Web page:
In the time of the Emperors Diocletian and his son-in-law Maximian, both adversaries of Christ, there lived in Anatolia two elderly, devout souls, Dorotheus and Eusebia. They were devoted Christians, rich but childless. With unceasing prayer, they besought God for a child, and their prayers were answered in this holy Dominica. She consecrated herself to God from her childhood, holding herself apart from the activities of carefree children. When she had grown up, beautiful in body and soul, she had many suitors but refused them all, saying that she had betrothed herself to Christ the Lord and desired nothing other than to die a virgin. One of these rejected suitors denounced Dominica and her parents to the Emperor Diocletian as Christians. The Emperor ordered that her parents be tortured, and after torture had them exiled to the town of Melitene, where they died under further torture. Diocletian sent Dominica to Maximian for trial. When she affirmed her faith in Christ the Lord before Maximian, he ordered that she be thrown to the ground and flogged with bull-whips. Then the Emperor handed her over to the generals - firstly to Hilarion and then, after his death, to Apollonius. They tortured her bestially in all possible ways, but in vain. While holy Dominica lay in prison wounded all over, Christ the Lord appeared to her, healed her and said to her: 'Don't be afraid of the torture, Dominica; My grace is with thee.' And indeed Christ's grace saved this martyr from fire and from wild beasts, which the godless torturers were certain would bring about her death. Seeing the miraculous saving of Dominica from such a death, many of the pagans came to belief in Christ. All were beheaded. Dominica said to Apollonius: 'There is no way that you can turn me from my faith. Throw me into the fire - I have the example of the Three Children; throw me to the wild beasts - I have the example of Daniel; throw me into the sea - I have the example of Jonah the prophet; put me to the sword - I shall remember the honoured Forerunner. For me, to die is life in Christ.' Then Apollonius ordered that she be beheaded. Dominica knelt and raised her hands to heaven in prayer to God, that He would have mercy on and save all those who would celebrate her memory, and that he would give rest to her soul and those of her parents. Finishing her prayer, she gave her soul to God before the sword descended on her head. She suffered with honour in Nicomedia and went to eternal joy in the year 289.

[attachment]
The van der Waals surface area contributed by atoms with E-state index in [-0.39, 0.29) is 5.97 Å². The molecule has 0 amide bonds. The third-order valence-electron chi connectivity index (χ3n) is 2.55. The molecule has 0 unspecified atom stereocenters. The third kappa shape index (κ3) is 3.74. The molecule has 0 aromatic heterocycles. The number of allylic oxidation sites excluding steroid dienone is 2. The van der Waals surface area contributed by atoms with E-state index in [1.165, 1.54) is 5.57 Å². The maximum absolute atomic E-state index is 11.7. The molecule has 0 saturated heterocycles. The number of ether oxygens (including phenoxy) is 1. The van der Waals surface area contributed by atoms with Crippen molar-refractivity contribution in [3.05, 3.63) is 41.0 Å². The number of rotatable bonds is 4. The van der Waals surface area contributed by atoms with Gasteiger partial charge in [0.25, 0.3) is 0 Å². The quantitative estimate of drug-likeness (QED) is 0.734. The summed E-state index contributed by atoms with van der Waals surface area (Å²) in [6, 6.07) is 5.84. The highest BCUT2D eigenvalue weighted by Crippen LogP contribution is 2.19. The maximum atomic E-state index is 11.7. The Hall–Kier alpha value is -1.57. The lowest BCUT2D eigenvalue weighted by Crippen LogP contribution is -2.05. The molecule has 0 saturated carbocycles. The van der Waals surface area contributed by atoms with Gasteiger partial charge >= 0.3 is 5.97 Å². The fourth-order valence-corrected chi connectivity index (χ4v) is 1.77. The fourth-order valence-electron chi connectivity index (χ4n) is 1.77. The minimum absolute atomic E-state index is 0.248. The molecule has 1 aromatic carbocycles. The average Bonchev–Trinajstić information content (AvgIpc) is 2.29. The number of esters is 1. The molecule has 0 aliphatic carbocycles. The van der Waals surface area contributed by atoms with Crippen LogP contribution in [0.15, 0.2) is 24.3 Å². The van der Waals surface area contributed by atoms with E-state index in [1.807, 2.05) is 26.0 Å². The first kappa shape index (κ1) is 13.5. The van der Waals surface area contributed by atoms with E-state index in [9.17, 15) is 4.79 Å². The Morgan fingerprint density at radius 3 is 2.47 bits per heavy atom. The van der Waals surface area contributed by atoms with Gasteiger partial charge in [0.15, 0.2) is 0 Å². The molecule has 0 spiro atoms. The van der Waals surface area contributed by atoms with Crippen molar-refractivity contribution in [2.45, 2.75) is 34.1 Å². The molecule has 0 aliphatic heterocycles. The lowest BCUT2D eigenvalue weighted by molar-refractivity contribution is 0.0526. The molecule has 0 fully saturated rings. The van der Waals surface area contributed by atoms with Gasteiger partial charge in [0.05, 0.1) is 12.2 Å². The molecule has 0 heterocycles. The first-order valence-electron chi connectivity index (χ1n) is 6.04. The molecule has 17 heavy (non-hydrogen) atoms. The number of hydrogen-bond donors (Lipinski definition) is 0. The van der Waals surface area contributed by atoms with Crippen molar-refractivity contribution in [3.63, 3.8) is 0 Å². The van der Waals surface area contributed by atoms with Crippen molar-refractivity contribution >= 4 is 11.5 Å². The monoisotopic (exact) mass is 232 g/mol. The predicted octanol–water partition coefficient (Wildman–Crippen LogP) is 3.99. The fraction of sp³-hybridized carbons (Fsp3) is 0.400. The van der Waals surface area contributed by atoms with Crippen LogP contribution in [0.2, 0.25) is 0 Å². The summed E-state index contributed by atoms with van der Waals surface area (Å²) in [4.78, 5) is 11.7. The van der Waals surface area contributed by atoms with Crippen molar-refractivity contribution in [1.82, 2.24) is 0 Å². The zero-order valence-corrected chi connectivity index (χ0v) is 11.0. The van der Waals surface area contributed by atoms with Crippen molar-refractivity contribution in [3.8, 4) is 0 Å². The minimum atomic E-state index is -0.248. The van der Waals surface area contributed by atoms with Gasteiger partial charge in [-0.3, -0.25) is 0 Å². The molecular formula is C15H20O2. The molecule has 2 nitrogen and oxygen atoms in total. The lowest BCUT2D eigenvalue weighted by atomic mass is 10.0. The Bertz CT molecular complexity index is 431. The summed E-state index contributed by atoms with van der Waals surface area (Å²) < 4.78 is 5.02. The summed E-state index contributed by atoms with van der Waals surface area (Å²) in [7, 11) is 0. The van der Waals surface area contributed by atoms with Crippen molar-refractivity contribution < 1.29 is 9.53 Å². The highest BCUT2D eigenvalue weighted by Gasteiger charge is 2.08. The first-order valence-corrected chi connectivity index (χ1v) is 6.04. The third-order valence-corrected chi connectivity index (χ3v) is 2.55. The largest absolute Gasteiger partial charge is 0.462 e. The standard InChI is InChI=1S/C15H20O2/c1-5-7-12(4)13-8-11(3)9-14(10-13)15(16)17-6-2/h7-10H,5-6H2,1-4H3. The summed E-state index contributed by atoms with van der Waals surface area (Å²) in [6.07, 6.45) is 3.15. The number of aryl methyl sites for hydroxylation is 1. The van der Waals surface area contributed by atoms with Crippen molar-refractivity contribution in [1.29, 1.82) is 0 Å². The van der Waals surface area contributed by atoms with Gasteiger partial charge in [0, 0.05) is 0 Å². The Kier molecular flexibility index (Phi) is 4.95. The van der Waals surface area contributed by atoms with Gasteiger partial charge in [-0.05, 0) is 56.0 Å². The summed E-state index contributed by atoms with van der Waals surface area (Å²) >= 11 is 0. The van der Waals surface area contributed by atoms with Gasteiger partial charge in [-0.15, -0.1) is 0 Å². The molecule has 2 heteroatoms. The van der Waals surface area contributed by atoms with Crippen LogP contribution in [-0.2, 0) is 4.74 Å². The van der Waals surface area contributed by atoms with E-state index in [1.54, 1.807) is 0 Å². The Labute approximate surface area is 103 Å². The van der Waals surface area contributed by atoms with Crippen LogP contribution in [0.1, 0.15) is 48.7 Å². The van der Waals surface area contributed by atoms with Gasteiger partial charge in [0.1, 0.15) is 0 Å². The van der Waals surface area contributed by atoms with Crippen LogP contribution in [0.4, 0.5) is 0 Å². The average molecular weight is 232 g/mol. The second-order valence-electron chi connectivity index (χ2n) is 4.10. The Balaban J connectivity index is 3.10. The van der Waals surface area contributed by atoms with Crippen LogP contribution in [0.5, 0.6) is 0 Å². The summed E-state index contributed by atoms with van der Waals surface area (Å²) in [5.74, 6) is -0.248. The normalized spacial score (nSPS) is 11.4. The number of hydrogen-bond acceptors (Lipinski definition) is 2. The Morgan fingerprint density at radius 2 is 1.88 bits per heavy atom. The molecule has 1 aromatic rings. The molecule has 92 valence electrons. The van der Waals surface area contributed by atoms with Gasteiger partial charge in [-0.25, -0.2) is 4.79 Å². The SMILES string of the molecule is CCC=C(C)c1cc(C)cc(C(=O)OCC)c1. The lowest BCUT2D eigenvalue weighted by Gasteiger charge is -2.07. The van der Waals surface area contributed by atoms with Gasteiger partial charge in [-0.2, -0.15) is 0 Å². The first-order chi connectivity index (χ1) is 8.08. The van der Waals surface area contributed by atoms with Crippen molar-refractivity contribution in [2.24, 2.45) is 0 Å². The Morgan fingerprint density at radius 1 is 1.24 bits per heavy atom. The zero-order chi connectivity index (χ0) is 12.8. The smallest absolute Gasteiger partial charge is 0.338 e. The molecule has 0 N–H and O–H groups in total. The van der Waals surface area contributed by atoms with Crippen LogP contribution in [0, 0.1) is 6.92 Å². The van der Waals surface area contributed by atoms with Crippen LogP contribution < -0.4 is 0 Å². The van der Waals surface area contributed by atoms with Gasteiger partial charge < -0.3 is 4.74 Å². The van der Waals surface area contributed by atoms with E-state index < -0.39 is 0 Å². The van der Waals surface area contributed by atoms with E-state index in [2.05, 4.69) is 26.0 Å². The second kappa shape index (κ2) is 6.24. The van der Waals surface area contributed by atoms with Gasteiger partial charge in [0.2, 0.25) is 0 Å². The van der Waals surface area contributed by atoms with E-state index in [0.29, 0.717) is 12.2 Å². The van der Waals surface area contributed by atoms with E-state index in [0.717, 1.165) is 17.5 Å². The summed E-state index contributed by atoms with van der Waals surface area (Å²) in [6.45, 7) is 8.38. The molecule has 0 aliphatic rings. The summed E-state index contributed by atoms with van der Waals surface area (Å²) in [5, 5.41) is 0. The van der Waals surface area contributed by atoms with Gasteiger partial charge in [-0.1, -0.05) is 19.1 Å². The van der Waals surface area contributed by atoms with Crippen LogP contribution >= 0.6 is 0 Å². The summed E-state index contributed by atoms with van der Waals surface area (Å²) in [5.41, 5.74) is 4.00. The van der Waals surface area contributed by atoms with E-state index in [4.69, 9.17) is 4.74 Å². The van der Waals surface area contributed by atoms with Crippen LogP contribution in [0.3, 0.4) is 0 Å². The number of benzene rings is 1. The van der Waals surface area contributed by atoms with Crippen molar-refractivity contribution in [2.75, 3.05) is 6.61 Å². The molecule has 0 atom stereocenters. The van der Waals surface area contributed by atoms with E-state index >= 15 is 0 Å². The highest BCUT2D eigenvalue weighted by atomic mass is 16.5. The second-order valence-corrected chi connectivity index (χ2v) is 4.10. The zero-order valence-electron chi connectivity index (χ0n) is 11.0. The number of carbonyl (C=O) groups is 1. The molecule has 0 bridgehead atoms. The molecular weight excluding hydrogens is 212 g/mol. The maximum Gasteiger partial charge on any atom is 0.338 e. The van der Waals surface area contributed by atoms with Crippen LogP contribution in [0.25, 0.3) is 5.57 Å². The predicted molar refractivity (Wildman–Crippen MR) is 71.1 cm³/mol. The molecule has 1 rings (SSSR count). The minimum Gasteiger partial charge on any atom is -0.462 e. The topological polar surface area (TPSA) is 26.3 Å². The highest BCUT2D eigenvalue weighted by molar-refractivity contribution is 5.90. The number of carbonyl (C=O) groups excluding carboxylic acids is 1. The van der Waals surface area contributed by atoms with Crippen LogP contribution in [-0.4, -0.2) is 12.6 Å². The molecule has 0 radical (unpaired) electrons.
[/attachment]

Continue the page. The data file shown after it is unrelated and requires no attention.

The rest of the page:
2. Our Holy Father Thomas of Malea.

This Thomas was a general, famed for his courage and wealth. He was massive of body and a source of fear to his enemies. But, when he came to love Christ more than the world or anything in the world, he left everything and retired to the desert, where he became a monk and gave himself to asceticism. The Prophet Elias appeared to him, and led him to the mountain called Malea, near the Holy Mountain. There he lived in solitude, alone with God, in unceasing prayer day and night. Although he hid from the world, he could not succeed in concealing himself. Learning of the holiness of his life, people began to go to him, bringing their sick. St Thomas healed them of all ills and weaknesses. When he went to God (in the tenth century), his relics continued to give aid to all who drew near to them in faith.

3. Our Holy Fathers, the Martyrs Epictetus and Astius.

Epictetus, a priest, brought Astius, the only son of his parents, to the Christian faith, baptised him and made him a monk. They then went off eastwards, to the region of Scythia, and settled in the Scythian town of Almirida (now Ramzina), at the mouth of the Danube on the Black Sea. They were tortured and killed for the Christian faith in about 290. They both appeared after their deaths in great light to St Astius' parents, Alexander and Marcellina, who turned to Christ and were baptised by Bishop Evangelus, who was himself then executed for Christ; 'Evangelus, another angel', as is sung of him.


The example of St Dominica, a beautiful maiden, and of St Astius, a rich young man, who both gave themselves over to torture and death for the sake of Christ the Lord, leads us to the thought that there is no equal in history to the power of Christ, by whose aid young people conquer themselves and, through that conquest, conquer all else. Victory over oneself is the greatest victory. The Church counts such victors in their thousands, in their many thousands. St Cyprian, writing on virginity, says: 'To be victorious over pleasure is the greatest pleasure, and there is no greater victory than victory over one's desires. He who has overcome an enemy shows himself stronger than the other, but he who has overcome his desires shows himself stronger than himself. Every other evil is easier to overcome than pleasure, for all other evils are repulsive, while pleasure is an attractive evil. Those who free themselves from their desires are freed also from fear, for desire is the root of fear.'

Daily Scripture Readings taken from The Orthodox New Testament, translated and published by Holy Apostles Convent, Buena Vista, Colorado, copyright © 2000, used with permission, all rights reserved.

Daily Prologue Readings taken from The Prologue of Ochrid, by Bishop Nikolai Velimirovic, translated by Mother Maria, published by Lazarica Press, Birmingham, England, copyright © 1985, all rights reserved.

Archbishop Gregory